Top Tips For Writing IEP Worthy Goals

If you know us…you know we’ve been researching, writing, and basically fussing over how individualized education programs (IEPs) are written for nearly 30 years. Needless to say, we have lots of opinions, but we also have lots of tips and solutions. In this blog we share our top tips with additional resources that unpack “how” to put the tip in practice.

1. Be affirmative.

Use affirmative language that conveys positive values, hope for the future, competence, and the team’s vision for ideal performance and engagement. Avoid language that expresses concern (without mentioning ways to alleviate or gain a deeper understanding), conveys unfulfilled expectations, and/or emphasizes deficiency. [blog on how to use affirmative vocabulary]

2. Use the proven formula.

Write strong goals that are functional and measurable using the “proven formula” of ABC. In the formula, the “A” is for antecedent or the context in terms of where and when the child will demonstrate the desired outcome. The “B” is the observable and measurable behavior that will ensure a child’s access, participation, and progress toward daily activities. The “C” is the criteria or the way in which performance will be measured and monitored over time. [audio lesson on the ABC formula]

3. Dig into the “what”. 

All too often teams jump quickly to how they will support a child and/or deliver special designed instruction. A critical first step, however, is to clearly define “what” the team wants a child to know or do. It’s best to spend time digging in and pealing back to uncover not only “what” can be taught and measured but also “what” matters. [blog on writing defensible IEPs]

4. Aim for balance.

Although identifying and writing measurable behaviors is important, it is equally important to attend to whether the behaviors: 1) are critical for children’s participation in daily routines, 2) can be used in a variety of settings and conditions, and 3) are stated in a way that all team members can understand. Teams need to balance a desire for measurable outcomes with IEP goals that are meaningful. [Free IEP Toolkit]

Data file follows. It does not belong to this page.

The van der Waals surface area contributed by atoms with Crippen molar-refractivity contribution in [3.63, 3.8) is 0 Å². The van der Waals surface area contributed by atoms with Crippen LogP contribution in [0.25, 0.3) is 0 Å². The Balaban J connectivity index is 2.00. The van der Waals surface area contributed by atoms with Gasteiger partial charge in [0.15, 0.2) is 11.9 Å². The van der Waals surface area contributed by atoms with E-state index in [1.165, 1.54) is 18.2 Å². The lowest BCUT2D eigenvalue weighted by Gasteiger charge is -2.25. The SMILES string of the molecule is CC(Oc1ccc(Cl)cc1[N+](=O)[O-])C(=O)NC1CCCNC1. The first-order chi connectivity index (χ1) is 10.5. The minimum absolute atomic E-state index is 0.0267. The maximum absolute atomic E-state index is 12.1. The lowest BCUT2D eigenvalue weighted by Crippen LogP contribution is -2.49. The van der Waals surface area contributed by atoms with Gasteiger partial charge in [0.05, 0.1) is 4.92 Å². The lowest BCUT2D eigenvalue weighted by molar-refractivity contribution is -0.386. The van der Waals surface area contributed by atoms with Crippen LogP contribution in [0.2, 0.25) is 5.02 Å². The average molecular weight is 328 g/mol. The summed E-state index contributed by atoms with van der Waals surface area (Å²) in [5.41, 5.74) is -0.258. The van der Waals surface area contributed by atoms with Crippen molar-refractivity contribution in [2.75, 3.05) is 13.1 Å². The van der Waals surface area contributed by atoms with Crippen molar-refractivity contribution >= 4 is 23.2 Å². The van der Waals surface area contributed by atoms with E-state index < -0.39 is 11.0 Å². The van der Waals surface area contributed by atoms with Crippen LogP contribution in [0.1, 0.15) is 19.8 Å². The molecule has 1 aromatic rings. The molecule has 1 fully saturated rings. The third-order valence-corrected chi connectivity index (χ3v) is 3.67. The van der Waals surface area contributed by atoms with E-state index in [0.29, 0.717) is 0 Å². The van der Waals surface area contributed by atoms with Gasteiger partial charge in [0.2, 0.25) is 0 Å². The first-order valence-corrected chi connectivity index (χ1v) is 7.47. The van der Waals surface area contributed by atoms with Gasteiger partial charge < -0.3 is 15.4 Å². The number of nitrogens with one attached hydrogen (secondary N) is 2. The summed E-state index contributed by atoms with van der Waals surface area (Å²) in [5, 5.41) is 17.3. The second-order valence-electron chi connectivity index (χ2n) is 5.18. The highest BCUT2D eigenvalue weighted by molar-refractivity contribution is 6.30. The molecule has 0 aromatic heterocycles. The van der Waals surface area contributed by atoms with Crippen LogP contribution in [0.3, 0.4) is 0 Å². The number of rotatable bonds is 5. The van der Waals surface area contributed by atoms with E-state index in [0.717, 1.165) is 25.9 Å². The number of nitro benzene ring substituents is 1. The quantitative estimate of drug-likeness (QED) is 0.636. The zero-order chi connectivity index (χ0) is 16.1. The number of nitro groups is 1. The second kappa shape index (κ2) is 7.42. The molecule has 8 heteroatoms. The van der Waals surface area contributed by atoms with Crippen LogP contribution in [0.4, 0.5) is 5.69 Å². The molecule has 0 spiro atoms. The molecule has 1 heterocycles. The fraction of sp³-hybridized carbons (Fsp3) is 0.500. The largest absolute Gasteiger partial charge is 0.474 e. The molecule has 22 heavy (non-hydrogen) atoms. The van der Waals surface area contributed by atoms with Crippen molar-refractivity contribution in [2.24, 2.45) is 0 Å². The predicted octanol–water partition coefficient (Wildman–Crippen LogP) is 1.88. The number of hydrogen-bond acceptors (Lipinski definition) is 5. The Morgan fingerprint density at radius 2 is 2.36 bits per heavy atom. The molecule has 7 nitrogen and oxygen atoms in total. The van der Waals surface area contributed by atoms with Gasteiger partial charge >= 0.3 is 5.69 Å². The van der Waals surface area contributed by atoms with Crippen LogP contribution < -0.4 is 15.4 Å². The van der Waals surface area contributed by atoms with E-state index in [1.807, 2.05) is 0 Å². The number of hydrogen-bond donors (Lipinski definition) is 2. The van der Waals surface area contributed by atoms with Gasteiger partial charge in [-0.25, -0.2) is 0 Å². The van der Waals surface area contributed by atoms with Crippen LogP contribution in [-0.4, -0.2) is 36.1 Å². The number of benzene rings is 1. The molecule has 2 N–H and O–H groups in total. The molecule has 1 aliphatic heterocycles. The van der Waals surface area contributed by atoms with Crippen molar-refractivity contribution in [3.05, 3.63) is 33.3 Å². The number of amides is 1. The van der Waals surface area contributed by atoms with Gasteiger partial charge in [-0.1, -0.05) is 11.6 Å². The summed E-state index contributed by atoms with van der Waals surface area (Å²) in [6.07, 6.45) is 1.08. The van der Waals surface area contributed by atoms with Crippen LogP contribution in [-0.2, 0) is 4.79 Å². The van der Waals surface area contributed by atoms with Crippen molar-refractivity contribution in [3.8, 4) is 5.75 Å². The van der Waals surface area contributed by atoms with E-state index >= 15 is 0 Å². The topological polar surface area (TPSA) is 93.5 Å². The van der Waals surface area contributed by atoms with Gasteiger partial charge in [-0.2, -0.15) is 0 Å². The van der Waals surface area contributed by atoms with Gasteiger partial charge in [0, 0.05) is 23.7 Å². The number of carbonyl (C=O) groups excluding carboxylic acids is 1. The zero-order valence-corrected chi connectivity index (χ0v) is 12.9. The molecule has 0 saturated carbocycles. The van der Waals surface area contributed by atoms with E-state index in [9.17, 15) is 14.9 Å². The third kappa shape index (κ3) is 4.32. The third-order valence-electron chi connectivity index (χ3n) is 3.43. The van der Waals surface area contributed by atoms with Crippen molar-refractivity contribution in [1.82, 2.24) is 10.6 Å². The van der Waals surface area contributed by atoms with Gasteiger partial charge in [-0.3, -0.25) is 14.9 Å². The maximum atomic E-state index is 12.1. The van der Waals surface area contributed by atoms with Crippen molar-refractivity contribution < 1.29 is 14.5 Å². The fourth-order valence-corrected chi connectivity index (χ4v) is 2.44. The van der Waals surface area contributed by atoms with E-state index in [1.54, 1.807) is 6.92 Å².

5. Write IEP worthy goals.

And speaking of balance, when we achieve a balance between measurability and functionality, we likely are ready to write “IEP Worthy” goals. These are goals that ensure access, participation, and progress in daily activities/the general curriculum. Goals that the child needs to participate in all/most daily activities. And goals that can be generalized across a variety of settings, materials, and/or people. [training video on IEP worthy goals]

6. Create a snapshot.

Use Janice Fialka’s “snapshot tool” by including: 4 things the child can do INDEPENDENTLY; 3 things the child is BEGINNING to do; 2 things the child can do WITH SUPPORT. Using the snapshot tool also allows teams to be clear about the key things they’ll be FOCUSING on ACCOMMODATIONS they’ll be providing. [pdf of the IEP One-Pager]

7. Prioritize needs.

Given the number and types of skills and processes children learn during the early years, it is often difficult for teachers and teams to determine which to address at any given time. Teams need to understand the difference between common outcomes for all children, targeted outcomes for children who are struggling or whose development has stalled, and those that require systematic instruction for individual children. Prioritize a child’s needs using the “Can Do Planning” strategy, which helps to identify what a child is already doing and their strengths, desired outcomes, and possible solutions. [blog with simple steps for prioritizing]

8. Use your superpowers.

Did you know everyone has superpowers? Yes! Even you and even when developing and developing IEPs. Superpowers not only make us unique, but make us effective and successful in our day-to-day interactions and work. Use your “superpowers” during your next IEP meeting. Not sure what your IEP superpowers are? Take the quiz here. It’s free!

9. Get an IEP makeover.

Give your IEP goals a “makeover” to ensure they are defensible, functional, and measurable. Download my FREE eBook (10+ pages) of tips, tools, and “made over” goals for preschool age children.

10. Use the PLAAFP to guide decision-making.

Write present levels of academic achievement and functional performance (PLAAFP) in such as way that it guides all other decisions (e.g., priority needs, goals, services, placement). Watch this free lesson on writing quality PLAAFP from my online IEP course titled “Framework and Formula for Writing Meaningful IEPs“.